When George McManus passed away in 1954, his backlog ran out in December. In early 1955, “Blondie,” which had occupied the cover of the second section, was upgraded to that of the first, completing the “face” of Puck until its demise. (3 April 1955)
When George McManus passed away in 1954, his backlog ran out in December. In early 1955, “Blondie,” which had occupied the cover of the second section, was upgraded to that of the first, completing the “face” of Puck until its demise. (3 April 1955)
Here’s a real anomaly. In this 23 August 1957 section of the Syracuse Herald American, they have dumped the Puck logo and switched “The Comic Weekly’s.”  Also, “Prince Valiant,” mercilessly shrunk and poorly printed, has replaced “Beetle.” I have other Pucks of this date, and I guess that they were running non-Hearst strips. That they are putting out our rival Field enterprises’ Parade supplement indicates this. The Herald American must have been a very independent member of the chain.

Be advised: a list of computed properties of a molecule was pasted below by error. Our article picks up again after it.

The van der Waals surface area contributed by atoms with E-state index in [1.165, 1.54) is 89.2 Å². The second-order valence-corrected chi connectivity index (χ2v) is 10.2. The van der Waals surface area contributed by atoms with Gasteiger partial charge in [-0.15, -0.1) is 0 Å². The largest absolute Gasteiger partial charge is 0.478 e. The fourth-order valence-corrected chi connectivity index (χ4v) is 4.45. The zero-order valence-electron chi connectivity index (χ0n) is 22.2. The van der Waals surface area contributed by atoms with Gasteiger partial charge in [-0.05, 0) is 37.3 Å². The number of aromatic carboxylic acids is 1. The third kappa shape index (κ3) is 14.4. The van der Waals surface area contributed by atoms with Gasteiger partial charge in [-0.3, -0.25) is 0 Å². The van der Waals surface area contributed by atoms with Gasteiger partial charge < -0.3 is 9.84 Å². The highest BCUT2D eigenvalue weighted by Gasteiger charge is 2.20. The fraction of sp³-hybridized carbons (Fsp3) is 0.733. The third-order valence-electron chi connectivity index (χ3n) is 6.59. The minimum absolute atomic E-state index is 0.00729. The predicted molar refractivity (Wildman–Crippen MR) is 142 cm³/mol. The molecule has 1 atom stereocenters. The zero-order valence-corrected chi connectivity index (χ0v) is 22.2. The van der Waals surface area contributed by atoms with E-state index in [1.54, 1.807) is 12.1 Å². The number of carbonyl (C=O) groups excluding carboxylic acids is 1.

Here’s a real anomaly. In this 23 August 1957 section of the Syracuse Herald American, they have dumped the Puck logo and switched “The Comic Weekly’s.” Also, “Prince Valiant,” mercilessly shrunk and poorly printed, has replaced “Beetle.” I have other Pucks of this date, and I guess that they were running non-Hearst strips. That they are putting out our rival Field Enterprises’ Parade supplement indicates this. The Herald American must have been a very independent member of the chain.

 

The second section had “Blondie” switch places with Jiggs in 1955. By this point, (28 April 1963) the now 1/3 page “Bringing Up Father” joined the equally truncated “Little Iodine” and “Flash Gordon,” but ads could just as easily knock out the low man space.
The second section had “Blondie” switch places with Jiggs in 1955. By this point, (28 April 1963)